Natural gas prices
Despite the lower-than-expected inventory addition, natural gas prices fell marginally again during the week ended July 31 as inventories remained elevated, surpassing the five-year average. The US Energy Information Administration (or EIA) projected a tenth straight year of annual growth in natural gas production, adding to already ample supply.
Henry Hub benchmark natural gas prices came in at $2.77 per MMBtu (million British thermal units) on July 31 compared to $2.82 on July 24.
The natural gas front month futures price, which gives you an idea of market expectations for near-term natural gas prices, fell to $2.72 per MMBtu on July 31 compared to $2.78 per MMBtu on July 24. This implies that the markets expect natural gas prices to fall further.
Why are these indicators important?
The shale gas boom led to a massive rise in the production of natural gas, which in turn spurred a drop in natural gas prices. As a result, natural gas became a competing fuel for coal. Cleaner, more competitive natural gas ate the away market share from coal in electricity generation. This trend continues.
Natural gas prices and coal’s market share in electricity generation are related. When natural gas prices rise, coal gains market share. It becomes more economical to burn coal for power generation. A fall in natural gas prices generally leads to a fall in coal’s market share because natural gas is available at cheaper rates.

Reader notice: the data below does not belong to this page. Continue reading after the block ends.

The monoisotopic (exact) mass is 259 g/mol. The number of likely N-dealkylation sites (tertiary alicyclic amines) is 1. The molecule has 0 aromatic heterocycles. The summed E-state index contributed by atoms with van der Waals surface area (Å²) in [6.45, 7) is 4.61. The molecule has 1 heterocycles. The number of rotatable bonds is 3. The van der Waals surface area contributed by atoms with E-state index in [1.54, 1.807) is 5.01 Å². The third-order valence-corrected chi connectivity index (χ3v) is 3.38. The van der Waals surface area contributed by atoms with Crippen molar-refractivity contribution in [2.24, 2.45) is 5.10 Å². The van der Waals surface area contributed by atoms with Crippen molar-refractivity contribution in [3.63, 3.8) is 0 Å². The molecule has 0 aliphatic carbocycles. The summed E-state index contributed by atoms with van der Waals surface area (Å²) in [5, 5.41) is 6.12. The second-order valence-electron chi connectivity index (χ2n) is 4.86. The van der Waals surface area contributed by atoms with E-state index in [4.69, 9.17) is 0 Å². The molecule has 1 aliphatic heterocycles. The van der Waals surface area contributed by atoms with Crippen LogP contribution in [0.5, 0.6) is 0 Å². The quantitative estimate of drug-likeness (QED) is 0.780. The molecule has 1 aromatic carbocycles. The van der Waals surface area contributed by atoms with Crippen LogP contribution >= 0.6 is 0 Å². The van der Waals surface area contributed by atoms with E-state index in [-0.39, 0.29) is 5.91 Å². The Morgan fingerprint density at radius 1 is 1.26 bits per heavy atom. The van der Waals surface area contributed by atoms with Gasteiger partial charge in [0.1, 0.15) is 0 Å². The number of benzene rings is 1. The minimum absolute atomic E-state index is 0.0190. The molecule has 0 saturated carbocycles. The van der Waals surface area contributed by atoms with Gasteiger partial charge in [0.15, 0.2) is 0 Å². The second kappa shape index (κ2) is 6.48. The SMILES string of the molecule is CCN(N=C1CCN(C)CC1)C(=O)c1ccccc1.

Impact on coal and utilities
A fall in natural gas prices is negative for coal producers (KOL) like Alliance Resource Partners (ARLP) and Natural Resource Partners (NRP). With a drop in prices, natural gas becomes cheaper, making utilities prefer burning natural gas over coal and pressuring coal producers.
For utilities (XLU) like Dynegy Corporation (DYN) and Edison International (EIX), the impact depends on the level of regulation. For regulated utilities, the impact is generally negligible, as the fuel cost is part of their tariff calculation. Natural gas–fired power plants supplying electricity at fixed price contracts benefit from the fall in natural gas prices.